Letter to the editor: SGA president discusses Confucius vote

Jay Todd Richey

On Tuesday night, the Student Senate voted overwhelmingly to pass a resolution to disapprove of the process by which the soon-to-be-built Confucius Institute project was handled and approved. This vote was the culmination of weeks’ worth of efforts to ensure that the student body would have a chance to express their views on that process. By passing this resolution, they did so loudly and clearly.

As has been reported in the past few weeks, the Confucius Institute contract was signed by President Gary Ransdell in China last December. Over a month later, the Board of Regents voted to approve the building this contract authorized. Many controversial details regarding the building’s use and sources of funding, as well as the length of the contract, were not disclosed beforehand. Had the regents had full knowledge of the terms of the agreement, it is unknown whether or not they would have approved the building.

Our resolution firmly states that it was inappropriate for so few details to have been shared with the Board — including the Student Regent — prior to their vote. I hope this will send a clear message to the administration that we believe accountability and transparency should always be top priorities in the decision-making process at WKU.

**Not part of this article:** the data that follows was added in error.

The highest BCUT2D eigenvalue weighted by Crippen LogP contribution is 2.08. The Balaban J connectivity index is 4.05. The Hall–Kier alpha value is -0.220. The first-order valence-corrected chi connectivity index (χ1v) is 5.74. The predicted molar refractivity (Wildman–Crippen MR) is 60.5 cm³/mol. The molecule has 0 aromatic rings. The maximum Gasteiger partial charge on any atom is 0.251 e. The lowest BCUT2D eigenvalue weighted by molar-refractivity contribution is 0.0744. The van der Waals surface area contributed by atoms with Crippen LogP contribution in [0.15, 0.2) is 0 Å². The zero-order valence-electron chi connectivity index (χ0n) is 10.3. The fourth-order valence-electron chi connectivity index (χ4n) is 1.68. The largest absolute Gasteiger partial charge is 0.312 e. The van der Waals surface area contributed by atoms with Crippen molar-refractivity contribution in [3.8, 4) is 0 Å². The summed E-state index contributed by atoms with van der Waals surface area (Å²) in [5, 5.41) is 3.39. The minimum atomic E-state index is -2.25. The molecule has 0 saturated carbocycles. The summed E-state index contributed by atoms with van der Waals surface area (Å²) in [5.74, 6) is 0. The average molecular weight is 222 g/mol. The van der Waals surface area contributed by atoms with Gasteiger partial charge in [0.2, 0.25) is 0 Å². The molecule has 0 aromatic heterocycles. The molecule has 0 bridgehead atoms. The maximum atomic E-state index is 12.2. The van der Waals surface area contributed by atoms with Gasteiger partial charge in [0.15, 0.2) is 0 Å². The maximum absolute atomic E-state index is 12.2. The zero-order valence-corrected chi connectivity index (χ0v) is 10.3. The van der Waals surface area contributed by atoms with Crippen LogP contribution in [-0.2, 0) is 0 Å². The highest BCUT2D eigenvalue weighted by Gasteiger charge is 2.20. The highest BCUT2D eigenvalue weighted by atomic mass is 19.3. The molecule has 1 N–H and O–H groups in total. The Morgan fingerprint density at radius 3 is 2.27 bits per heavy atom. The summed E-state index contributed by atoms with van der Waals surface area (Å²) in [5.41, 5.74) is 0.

During debate over the resolution on Tuesday, some senators suggested that this would somehow set a dangerous precedent. In fact, nothing in the resolution would set any kind of precedent, other than that we believe that the Board of Regents, including the Student Regent, should have all the information they need to make a fully informed decision on whatever proposal is before them. If that’s the precedent we’re setting, count me in.

Some senators also said that by voting for this resolution, we have made powerful enemies and bitten off more than we can chew. I cannot disagree more. Not only do I personally know and respect President Ransdell and his position, but I also look forward to working with him throughout the year on the many issues where we agree. What does concern me, however, is the implication that SGA should shy away from controversial topics solely to avoid pushing buttons. Being deliberately and unnecessarily provocative is one thing; sticking up for our constituents — and sticking up for what is right — is quite another. And I intend to do that, no matter what.

Now that SGA has formally expressed its view on the Confucius Institute issue, I look forward to moving forward and tackling the many pressing issues facing the student body. We are in the early steps of launching unprecedented efforts to promote environmental sustainability, increase awareness about sexual assault and how to prevent it and enhance campus inclusion and diversity in representation, and we will need all the help we can get. Please come out to our Senate meetings on Tuesday nights at 5 p.m. if you’d like to learn more.

When I look at the challenges we face and the energy and enthusiasm we have to confront them, I am incredibly excited. While no one can predict what will happen over the course of eight months, it’s safe to say that we started the year off with a bang, and I don’t think SGA will get any less interesting from here.

—SGA President Jay Todd Richey